SoftBank Founder Masayoshi Son is pictured here in 2019 during an earnings presentation.
Tomohiro Ohsumi | Getty Images
SoftBank’s Vision Fund filed suit against the founders of one of its portfolio companies Monday, alleging that they artificially inflated user metrics, lied to the fund about performance and bilked the fund for millions.
Buzzy social media startup IRL launched in April 2021 and was seemingly “one of the fastest growing social media apps for Generation Z,” the complaint in San Francisco federal court alleges.
SoftBank was invested in the company due to its apparently low cost, “strong” user engagement that left it “well positioned for further viral growth” in the same way Facebook and Twitter exploded.
In May 2021, a month after the company launched, SoftBank invested $150 million in IRL through one of the conglomerate’s high-spending Vision Funds, buying $125 million in shares from the company and another $25 million from insiders including CEO Abraham Shafi as well as Noah Shafi and Yassin Aniss, the complaint says.
SoftBank believed that IRL had 12 million monthly active users.
But those numbers were a lie, the complaint alleges. IRL was secretly swarming its own platform with an army of bots, according to the complaint, creating the veneer of a thriving social network which was, in reality, a cover to “defraud investors.”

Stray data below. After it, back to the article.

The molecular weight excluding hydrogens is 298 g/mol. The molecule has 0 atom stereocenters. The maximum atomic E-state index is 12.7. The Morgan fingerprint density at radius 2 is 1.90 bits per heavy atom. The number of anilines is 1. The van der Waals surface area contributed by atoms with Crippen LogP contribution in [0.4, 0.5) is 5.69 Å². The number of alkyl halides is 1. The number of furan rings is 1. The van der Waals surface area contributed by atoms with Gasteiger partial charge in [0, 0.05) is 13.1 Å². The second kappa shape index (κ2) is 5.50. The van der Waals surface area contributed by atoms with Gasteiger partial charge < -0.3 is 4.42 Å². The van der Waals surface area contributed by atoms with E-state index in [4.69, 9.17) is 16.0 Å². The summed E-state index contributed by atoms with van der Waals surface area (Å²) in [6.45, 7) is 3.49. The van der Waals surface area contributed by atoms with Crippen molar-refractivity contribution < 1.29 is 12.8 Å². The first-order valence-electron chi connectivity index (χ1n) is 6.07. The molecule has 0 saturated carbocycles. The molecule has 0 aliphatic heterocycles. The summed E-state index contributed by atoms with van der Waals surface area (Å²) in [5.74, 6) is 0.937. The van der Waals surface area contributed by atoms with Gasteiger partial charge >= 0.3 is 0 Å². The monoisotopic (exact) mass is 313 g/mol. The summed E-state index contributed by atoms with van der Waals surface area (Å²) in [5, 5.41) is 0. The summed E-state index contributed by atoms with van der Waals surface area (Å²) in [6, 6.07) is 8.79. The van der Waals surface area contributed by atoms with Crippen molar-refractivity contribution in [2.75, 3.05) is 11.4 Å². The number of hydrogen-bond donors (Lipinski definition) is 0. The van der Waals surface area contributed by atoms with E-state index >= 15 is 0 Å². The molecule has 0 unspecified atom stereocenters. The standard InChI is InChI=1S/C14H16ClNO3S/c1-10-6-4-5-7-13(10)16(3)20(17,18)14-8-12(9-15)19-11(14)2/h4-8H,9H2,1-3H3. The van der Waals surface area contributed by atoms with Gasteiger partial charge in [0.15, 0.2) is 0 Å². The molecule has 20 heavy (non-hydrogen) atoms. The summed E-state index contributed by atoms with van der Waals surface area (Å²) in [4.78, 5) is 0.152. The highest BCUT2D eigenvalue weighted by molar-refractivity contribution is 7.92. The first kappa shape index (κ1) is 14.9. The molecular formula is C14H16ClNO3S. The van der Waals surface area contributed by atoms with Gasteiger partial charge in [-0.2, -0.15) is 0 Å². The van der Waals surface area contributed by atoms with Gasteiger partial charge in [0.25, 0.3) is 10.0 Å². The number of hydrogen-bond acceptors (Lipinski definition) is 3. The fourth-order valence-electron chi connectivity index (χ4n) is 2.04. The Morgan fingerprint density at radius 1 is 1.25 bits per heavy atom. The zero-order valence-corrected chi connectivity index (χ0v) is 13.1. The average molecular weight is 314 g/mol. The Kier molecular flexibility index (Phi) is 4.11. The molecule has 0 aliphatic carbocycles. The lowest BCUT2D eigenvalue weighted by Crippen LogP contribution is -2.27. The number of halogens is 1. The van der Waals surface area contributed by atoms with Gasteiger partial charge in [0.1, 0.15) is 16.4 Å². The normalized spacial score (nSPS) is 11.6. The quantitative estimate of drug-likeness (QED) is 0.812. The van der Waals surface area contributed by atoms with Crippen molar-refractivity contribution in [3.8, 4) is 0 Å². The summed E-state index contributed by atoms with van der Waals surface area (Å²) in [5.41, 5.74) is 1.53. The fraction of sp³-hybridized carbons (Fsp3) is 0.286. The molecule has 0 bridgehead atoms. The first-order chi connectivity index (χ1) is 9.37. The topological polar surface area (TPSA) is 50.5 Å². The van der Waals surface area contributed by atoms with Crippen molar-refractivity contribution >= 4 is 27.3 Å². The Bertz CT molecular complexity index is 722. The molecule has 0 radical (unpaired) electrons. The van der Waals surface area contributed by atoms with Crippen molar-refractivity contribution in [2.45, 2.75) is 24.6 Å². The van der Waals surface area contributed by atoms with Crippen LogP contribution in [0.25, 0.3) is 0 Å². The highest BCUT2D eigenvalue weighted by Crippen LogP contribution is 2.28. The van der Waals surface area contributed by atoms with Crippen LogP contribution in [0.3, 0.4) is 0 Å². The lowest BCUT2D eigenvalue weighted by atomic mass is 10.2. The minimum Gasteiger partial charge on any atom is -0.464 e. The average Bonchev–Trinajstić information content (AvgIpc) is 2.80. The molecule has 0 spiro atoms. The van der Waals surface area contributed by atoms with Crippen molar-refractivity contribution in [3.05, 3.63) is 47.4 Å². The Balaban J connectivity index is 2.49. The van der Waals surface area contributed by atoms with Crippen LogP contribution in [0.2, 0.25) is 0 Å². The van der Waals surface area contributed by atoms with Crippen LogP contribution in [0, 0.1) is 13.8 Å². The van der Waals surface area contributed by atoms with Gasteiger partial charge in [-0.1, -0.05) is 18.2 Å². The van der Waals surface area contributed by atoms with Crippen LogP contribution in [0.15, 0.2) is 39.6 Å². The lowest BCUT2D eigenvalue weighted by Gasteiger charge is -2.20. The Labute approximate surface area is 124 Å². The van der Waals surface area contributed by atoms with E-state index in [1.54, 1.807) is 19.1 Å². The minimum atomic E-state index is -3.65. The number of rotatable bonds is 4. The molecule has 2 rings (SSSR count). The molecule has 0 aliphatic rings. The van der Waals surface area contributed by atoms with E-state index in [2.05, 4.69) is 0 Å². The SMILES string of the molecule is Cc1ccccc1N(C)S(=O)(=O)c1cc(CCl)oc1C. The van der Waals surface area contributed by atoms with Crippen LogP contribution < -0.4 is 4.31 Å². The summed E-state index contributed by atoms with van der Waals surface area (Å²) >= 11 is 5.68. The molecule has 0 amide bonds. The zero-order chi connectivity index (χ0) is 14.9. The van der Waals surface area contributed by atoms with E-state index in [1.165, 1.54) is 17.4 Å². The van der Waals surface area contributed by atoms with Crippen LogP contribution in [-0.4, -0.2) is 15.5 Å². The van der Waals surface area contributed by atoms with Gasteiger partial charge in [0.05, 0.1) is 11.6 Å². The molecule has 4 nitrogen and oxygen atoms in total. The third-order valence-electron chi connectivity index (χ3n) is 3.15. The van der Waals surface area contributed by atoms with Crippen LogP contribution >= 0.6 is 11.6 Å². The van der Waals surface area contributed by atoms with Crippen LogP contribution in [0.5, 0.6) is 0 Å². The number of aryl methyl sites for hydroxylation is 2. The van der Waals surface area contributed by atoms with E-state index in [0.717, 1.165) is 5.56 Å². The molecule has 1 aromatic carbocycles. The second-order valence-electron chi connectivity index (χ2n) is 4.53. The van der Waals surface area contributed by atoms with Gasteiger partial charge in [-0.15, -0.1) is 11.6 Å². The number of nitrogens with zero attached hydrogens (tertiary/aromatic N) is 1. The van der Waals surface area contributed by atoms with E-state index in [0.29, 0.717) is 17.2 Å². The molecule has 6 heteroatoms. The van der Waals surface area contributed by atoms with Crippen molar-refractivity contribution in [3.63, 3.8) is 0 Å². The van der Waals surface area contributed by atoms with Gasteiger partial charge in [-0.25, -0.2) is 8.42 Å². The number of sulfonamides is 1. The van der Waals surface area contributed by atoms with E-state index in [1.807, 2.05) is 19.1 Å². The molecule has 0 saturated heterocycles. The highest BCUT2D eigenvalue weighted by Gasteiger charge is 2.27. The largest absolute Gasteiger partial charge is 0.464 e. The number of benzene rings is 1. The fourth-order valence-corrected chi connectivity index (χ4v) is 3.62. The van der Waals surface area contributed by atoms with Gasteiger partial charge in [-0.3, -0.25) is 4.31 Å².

The plot began to unravel when the U.S. Securities and Exchange Commission opened an investigation into IRL in late 2022. In April 2023, Abraham Shafi was suspended as CEO, and the company dissolved in June.
The suit raises significant questions about the level of scrutiny that SoftBank applied to its portfolio companies. When a third-party assessment of user numbers came in significantly below IRL’s own sales pitch, SoftBank representatives accepted Abraham Shafi’s explanations that they were “definitely not accurate,” according to the suit.
Past missteps from SoftBank include large positions in allegedly fraudulent crypto exchange FTX and devalued property company WeWork. SoftBank’s Vision Funds have faltered significantly since the market highs of 2021, and the conglomerate posted a full-year loss of $32 billion for the fiscal year ending March 31, 2023.